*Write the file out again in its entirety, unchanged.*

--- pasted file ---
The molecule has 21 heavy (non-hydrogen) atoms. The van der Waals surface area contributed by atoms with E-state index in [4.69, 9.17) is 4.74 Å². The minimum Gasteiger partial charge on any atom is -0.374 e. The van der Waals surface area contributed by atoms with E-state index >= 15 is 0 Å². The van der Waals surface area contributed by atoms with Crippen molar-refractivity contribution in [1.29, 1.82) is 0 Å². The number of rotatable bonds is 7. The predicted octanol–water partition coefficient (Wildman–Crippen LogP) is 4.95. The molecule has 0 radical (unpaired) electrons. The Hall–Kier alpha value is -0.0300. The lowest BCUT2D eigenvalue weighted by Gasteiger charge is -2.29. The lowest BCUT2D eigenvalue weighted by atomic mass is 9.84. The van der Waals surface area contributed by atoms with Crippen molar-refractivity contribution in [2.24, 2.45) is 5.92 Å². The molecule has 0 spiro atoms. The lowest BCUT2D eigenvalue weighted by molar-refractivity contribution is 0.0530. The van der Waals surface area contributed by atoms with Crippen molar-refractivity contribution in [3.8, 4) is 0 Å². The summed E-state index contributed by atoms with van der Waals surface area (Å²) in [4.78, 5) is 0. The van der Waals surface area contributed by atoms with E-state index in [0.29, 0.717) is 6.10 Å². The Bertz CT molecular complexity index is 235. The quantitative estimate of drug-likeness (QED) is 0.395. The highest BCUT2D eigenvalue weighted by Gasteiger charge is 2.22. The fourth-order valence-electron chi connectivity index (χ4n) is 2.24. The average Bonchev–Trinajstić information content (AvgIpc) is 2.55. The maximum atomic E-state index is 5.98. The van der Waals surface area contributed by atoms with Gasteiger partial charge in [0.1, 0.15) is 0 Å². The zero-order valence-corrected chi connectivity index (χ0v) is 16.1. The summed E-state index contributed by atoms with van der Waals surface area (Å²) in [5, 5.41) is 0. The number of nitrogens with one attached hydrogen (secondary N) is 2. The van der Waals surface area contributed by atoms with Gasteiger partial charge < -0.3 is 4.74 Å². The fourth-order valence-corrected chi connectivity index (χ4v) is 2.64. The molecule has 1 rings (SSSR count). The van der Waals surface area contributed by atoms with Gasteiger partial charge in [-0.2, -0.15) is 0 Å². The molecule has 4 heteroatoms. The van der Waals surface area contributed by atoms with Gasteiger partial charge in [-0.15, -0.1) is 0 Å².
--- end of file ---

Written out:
The molecule has 21 heavy (non-hydrogen) atoms. The van der Waals surface area contributed by atoms with E-state index in [4.69, 9.17) is 4.74 Å². The minimum Gasteiger partial charge on any atom is -0.374 e. The van der Waals surface area contributed by atoms with E-state index >= 15 is 0 Å². The van der Waals surface area contributed by atoms with Crippen molar-refractivity contribution in [1.29, 1.82) is 0 Å². The number of rotatable bonds is 7. The predicted octanol–water partition coefficient (Wildman–Crippen LogP) is 4.95. The molecule has 0 radical (unpaired) electrons. The Hall–Kier alpha value is -0.0300. The lowest BCUT2D eigenvalue weighted by Gasteiger charge is -2.29. The lowest BCUT2D eigenvalue weighted by atomic mass is 9.84. The van der Waals surface area contributed by atoms with Crippen molar-refractivity contribution in [2.24, 2.45) is 5.92 Å². The molecule has 0 spiro atoms. The lowest BCUT2D eigenvalue weighted by molar-refractivity contribution is 0.0530. The van der Waals surface area contributed by atoms with Crippen molar-refractivity contribution in [3.8, 4) is 0 Å². The summed E-state index contributed by atoms with van der Waals surface area (Å²) in [4.78, 5) is 0. The van der Waals surface area contributed by atoms with E-state index in [0.29, 0.717) is 6.10 Å². The Bertz CT molecular complexity index is 235. The quantitative estimate of drug-likeness (QED) is 0.395. The highest BCUT2D eigenvalue weighted by Gasteiger charge is 2.22. The fourth-order valence-electron chi connectivity index (χ4n) is 2.24. The average Bonchev–Trinajstić information content (AvgIpc) is 2.55. The maximum atomic E-state index is 5.98. The van der Waals surface area contributed by atoms with Gasteiger partial charge in [0.1, 0.15) is 0 Å². The zero-order valence-corrected chi connectivity index (χ0v) is 16.1. The summed E-state index contributed by atoms with van der Waals surface area (Å²) in [5, 5.41) is 0. The number of nitrogens with one attached hydrogen (secondary N) is 2. The van der Waals surface area contributed by atoms with Gasteiger partial charge < -0.3 is 4.74 Å². The fourth-order valence-corrected chi connectivity index (χ4v) is 2.64. The molecule has 1 rings (SSSR count). The van der Waals surface area contributed by atoms with Gasteiger partial charge in [-0.2, -0.15) is 0 Å². The molecule has 4 heteroatoms. The van der Waals surface area contributed by atoms with Gasteiger partial charge in [-0.15, -0.1) is 0 Å².